I am not going back to freelancing.
Last month, I came on full-time with Technically Media, a company I helped launch and produces Technically Philly.
Still, going back on my own, in some form, has returned me to thinking about and combing through some of the advice I collected in 2009, during my year freelancing.
Too many of those perspectives and resources seemed valuable to not share.
A former Inquirer managing editor gave me this neat take:
“Imagine you have an agent with four hours a day to sell your work. You give that agent a list of people to call and a couple of set scripts or talking points. You also demand that the agent keep an active spreadsheet of calls made, messages left, follow up contacts, networking calls — of editorial management and customer service tasks. A portion of those calls will be cold calls to editors. Ah. The rub: you don’t have an agent. You are the writer and the sales force. Assign yourself those tasks. Devote time to plan and to organize this effort. Do the gritty day-to-day stuff to keep those contacts fresh. Oh yes — and still write 12 hours a day.”
Tips that came across from freelance contacts and banging my head against the wall long enough:
- Have a website, stupid. Have clips and links to others.
- Don’t list rates on your website because that’ll depend a lot on a lot of things. (The friend who first schooled me on this noted that hourly rates lie a lot, as they don’t show the hidden costs to a freelancer. So , say, a $40 rate might leave you with $16,000 for the year.)
- Do put an email address and a phone number.
- Think of having two projects per week, which would be really good, offering two days a week on each project and a day of office and administrative work (like invoicing, organization and outreach). That’s 100 jobs a year and two weeks off, in a dream, but, of course, that gets way more complicated and blurred, particularly when you’re stick a couple years in.
- Having regular work is key — I liked a worse-paying gig because it offered a regular stream of income that allowed for some stability.
Basic business tips –Freelancing was a first introduction to a lot of business basics that have helped me navigate our incorporation and development of Technically Media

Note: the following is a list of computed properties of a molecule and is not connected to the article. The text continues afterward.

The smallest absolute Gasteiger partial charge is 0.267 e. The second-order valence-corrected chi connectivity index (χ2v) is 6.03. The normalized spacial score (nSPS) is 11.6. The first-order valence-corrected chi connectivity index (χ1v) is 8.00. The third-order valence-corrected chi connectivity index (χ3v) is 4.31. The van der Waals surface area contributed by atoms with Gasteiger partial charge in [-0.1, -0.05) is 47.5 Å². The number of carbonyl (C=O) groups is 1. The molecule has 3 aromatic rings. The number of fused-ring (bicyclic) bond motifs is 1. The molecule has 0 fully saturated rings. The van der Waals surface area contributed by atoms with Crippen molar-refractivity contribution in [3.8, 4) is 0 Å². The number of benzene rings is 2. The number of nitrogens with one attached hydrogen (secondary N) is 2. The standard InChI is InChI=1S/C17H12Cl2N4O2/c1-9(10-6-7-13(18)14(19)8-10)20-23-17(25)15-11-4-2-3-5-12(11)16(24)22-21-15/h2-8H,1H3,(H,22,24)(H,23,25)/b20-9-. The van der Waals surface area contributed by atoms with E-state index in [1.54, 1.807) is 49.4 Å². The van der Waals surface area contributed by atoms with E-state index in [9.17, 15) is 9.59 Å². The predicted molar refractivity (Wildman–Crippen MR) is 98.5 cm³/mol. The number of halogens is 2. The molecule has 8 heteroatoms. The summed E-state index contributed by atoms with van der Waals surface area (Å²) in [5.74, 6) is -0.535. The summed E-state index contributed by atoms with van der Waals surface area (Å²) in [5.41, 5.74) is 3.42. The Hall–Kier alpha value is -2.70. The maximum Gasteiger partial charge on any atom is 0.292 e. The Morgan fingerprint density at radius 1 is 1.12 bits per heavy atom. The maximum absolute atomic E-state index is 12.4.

Your Employee Identification Number (EIN) is to your Social Security Number, as a business is to a human. If you are freelancing full time, you ought to get one, so you can get a bank account and sequester those business assets and expenses from your personal ones.
- Get a business credit card for business expenses, I was instructed to do, though I didn’t follow through. The idea is that it’ll further help you to keep business expenses separate.
- Make business expenses — Travel costs, software, office supplies, office space and the like because, as a freelance photographer friend told me, “it’s much better to invest in your self than to pay more taxes than you have to.”
- Flat rates tend to be the most agreeable, so per-word and hourly rates are good for internal math, a signed, sealed and deliverable flat-rate with expectations make for the best relationships.
- For cold email pitches, you’re lucky to get a 15 percent open rate — That’s not conversion or click, that’s an open rate, and that figure came from a friend who used a paid newsletter service to track click rates.
- Lots of services exist to get you contacts, but the relationships matter most. Still, information like this, sure helps.
If you’re young, and they know it, people will try to pay you less because of it
Reading that helped:
- Figure out what hourly rate you need — Freelance Switch
- For the Self-Employed, a Year-Round System Will Smooth Tax Time — New York Times
- How to be a freelance journalist — Bad Language
- Recession Writing Tips, Part One — Media Bistro
- Four Steps to a great pitch and sell your writing — Freelance Switch
- Top 10 distraction stoppers — Lifehacker
- Get your brand out there by freelance writing — Personal Branding
- When to work for free — Shifting Careers
- A Freelancer’s Taste Of Anger — Philadelphia Will Do
- Works Made For Hire — Keep Your Copyrights
- Three reasons why freelancers are safer during a recession — Freelance Advisor
Yes, I’ve written plenty about other freelancing advice. Three more notable ones: